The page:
The Glassblower of Murano
St. Martin’s, May 26 2009, $13.95
In 1681 in the Republic of Venice, glassblowing is the major industry; throughout the continent everyone especially the wealthy demands Venetian glass and mirrors. The Council of Ten controls the city-state’s glassblowing guild to the point they will kill to keep scabs out. The most famous Venetian artist Corradino Manin is forced to sell his secret methods to French King Louis XIV in order to keep his hidden daughter safe though by doing so the cost is his heart and soul.
Centuries later, descendant, Leonora Manin leaves a broken marriage and London having obtained work as a modern day apprentice glassblower in the Venetian suburb Murano. Her boss knows of her connection to the greatest glassblower ever and plans to take advantage of her illustrious ancestry. Jealousy as it did several hundred years ago leaves the British expatriate in trouble with her vocation and with hAlessandro Bardolino; however, as she researches her great ancestor she realizes her troubles are minor envies compared to what Corradino faced from invidious villains.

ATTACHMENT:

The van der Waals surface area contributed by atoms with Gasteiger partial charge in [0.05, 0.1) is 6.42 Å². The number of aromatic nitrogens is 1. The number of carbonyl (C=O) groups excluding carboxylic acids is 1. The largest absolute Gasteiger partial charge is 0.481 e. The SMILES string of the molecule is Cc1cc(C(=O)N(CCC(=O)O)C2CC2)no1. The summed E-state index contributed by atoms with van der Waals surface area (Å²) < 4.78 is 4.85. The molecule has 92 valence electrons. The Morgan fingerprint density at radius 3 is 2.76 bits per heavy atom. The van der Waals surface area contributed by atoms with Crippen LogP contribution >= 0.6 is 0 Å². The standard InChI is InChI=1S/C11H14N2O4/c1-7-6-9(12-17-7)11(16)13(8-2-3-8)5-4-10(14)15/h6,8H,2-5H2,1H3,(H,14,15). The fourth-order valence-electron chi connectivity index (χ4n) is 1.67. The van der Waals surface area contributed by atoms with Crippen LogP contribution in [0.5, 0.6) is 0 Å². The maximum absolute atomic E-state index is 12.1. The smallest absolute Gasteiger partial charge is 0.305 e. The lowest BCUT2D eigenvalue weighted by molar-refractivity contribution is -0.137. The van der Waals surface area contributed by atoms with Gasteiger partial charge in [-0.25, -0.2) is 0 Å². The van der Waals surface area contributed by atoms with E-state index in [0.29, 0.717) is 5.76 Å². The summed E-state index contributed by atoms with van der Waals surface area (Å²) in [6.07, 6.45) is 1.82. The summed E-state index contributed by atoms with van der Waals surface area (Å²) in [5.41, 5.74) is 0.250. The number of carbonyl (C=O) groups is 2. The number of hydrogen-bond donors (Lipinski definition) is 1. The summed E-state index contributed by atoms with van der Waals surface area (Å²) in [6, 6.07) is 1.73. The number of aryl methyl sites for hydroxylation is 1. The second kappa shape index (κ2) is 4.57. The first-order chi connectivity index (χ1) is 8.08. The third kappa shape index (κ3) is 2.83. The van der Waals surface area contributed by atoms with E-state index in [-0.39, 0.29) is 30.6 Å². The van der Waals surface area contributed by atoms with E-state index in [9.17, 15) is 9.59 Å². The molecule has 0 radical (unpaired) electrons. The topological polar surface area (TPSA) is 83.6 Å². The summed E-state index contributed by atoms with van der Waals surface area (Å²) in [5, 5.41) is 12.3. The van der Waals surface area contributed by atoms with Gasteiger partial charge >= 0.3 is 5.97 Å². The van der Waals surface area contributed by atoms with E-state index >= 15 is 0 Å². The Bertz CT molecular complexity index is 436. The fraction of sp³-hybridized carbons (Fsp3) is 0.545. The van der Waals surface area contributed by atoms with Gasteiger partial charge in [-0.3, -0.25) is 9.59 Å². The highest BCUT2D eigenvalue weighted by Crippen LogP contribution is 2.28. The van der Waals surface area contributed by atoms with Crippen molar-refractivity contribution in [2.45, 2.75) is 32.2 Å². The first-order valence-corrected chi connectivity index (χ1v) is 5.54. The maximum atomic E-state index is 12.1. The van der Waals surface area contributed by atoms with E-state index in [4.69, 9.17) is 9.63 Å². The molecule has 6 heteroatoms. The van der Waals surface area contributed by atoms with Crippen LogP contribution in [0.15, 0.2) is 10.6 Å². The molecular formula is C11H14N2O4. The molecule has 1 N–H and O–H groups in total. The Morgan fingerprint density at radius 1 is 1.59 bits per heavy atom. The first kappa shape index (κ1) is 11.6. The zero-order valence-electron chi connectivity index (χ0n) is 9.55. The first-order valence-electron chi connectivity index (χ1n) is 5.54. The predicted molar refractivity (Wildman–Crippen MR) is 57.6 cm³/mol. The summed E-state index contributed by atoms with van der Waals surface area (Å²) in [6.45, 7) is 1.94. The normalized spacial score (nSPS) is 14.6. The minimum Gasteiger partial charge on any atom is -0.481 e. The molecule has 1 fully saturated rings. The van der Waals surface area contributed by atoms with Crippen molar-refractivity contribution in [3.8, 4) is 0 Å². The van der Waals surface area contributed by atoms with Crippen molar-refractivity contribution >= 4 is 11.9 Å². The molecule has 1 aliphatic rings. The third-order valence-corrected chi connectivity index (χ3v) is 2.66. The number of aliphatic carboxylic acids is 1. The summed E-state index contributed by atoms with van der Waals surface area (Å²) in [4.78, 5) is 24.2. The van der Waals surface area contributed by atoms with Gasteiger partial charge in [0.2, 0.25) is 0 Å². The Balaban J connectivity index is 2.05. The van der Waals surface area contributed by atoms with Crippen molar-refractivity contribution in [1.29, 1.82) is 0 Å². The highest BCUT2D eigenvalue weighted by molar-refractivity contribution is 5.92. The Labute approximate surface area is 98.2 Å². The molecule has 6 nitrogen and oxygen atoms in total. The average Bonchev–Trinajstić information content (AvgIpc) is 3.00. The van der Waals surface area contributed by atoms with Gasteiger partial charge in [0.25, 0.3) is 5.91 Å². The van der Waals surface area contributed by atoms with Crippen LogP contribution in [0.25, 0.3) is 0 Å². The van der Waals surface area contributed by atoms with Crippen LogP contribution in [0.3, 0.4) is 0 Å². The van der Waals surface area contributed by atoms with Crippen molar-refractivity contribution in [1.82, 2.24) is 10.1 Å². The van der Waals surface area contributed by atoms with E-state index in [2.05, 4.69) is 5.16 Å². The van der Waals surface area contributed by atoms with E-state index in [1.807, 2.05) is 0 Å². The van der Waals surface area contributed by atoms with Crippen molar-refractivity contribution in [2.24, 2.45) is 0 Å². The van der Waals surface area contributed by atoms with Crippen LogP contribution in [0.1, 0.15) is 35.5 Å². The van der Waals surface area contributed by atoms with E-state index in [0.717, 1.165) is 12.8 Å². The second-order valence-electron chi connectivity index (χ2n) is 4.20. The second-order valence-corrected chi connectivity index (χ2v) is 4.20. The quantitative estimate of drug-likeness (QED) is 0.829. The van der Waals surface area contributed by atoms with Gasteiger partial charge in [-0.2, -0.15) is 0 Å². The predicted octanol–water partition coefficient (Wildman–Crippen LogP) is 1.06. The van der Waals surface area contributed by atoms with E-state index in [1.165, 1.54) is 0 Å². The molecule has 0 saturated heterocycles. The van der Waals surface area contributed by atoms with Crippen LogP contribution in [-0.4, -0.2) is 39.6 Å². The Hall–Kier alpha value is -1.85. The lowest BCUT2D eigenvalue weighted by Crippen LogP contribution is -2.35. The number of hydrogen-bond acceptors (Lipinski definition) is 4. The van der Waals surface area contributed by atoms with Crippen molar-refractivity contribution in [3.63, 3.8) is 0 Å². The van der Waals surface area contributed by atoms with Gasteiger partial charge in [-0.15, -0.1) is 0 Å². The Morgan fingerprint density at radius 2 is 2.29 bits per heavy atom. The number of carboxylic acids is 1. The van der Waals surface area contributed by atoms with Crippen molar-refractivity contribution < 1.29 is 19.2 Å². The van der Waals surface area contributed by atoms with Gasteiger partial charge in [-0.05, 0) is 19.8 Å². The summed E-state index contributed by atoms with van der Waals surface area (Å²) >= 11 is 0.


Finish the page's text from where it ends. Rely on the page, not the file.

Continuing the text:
The descriptions of seventeenth century Venice as a literally backstabbing dangerous place will hook the audience even as the contemporary subplot is exciting and well written. The story line is fast-paced as the two Manin’s three plus centuries apart face some of the seven deadly sins though the difference in how deadly what each confronts is quite startling as his lethal to the body and the soul while hers is more spiritual. Marina Florato provides a strong thriller.